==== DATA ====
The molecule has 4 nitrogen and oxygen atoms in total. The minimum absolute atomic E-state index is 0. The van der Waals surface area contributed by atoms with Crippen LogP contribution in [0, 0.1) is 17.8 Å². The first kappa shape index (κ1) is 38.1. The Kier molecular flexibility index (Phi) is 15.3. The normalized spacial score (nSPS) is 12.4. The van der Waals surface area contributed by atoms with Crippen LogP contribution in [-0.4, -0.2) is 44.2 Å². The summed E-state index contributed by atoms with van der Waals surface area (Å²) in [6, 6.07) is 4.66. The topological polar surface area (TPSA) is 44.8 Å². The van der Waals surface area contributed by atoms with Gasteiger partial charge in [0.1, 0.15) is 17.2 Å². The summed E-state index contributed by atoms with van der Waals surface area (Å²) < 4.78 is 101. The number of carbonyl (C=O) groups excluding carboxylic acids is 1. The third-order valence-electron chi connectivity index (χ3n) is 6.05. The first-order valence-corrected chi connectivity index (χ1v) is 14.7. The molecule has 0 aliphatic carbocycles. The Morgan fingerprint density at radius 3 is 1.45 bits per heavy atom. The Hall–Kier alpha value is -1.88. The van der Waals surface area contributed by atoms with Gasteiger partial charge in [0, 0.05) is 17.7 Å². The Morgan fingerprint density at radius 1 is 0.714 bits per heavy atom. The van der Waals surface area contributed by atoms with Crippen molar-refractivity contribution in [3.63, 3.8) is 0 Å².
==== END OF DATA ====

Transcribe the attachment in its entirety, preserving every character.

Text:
The molecule has 4 nitrogen and oxygen atoms in total. The minimum absolute atomic E-state index is 0. The van der Waals surface area contributed by atoms with Crippen LogP contribution in [0, 0.1) is 17.8 Å². The first kappa shape index (κ1) is 38.1. The Kier molecular flexibility index (Phi) is 15.3. The normalized spacial score (nSPS) is 12.4. The van der Waals surface area contributed by atoms with Crippen LogP contribution in [-0.4, -0.2) is 44.2 Å². The summed E-state index contributed by atoms with van der Waals surface area (Å²) in [6, 6.07) is 4.66. The topological polar surface area (TPSA) is 44.8 Å². The van der Waals surface area contributed by atoms with Gasteiger partial charge in [0.1, 0.15) is 17.2 Å². The summed E-state index contributed by atoms with van der Waals surface area (Å²) < 4.78 is 101. The number of carbonyl (C=O) groups excluding carboxylic acids is 1. The third-order valence-electron chi connectivity index (χ3n) is 6.05. The first-order valence-corrected chi connectivity index (χ1v) is 14.7. The molecule has 0 aliphatic carbocycles. The Morgan fingerprint density at radius 3 is 1.45 bits per heavy atom. The Hall–Kier alpha value is -1.88. The van der Waals surface area contributed by atoms with Gasteiger partial charge in [0, 0.05) is 17.7 Å². The Morgan fingerprint density at radius 1 is 0.714 bits per heavy atom. The van der Waals surface area contributed by atoms with Crippen molar-refractivity contribution in [3.63, 3.8) is 0 Å².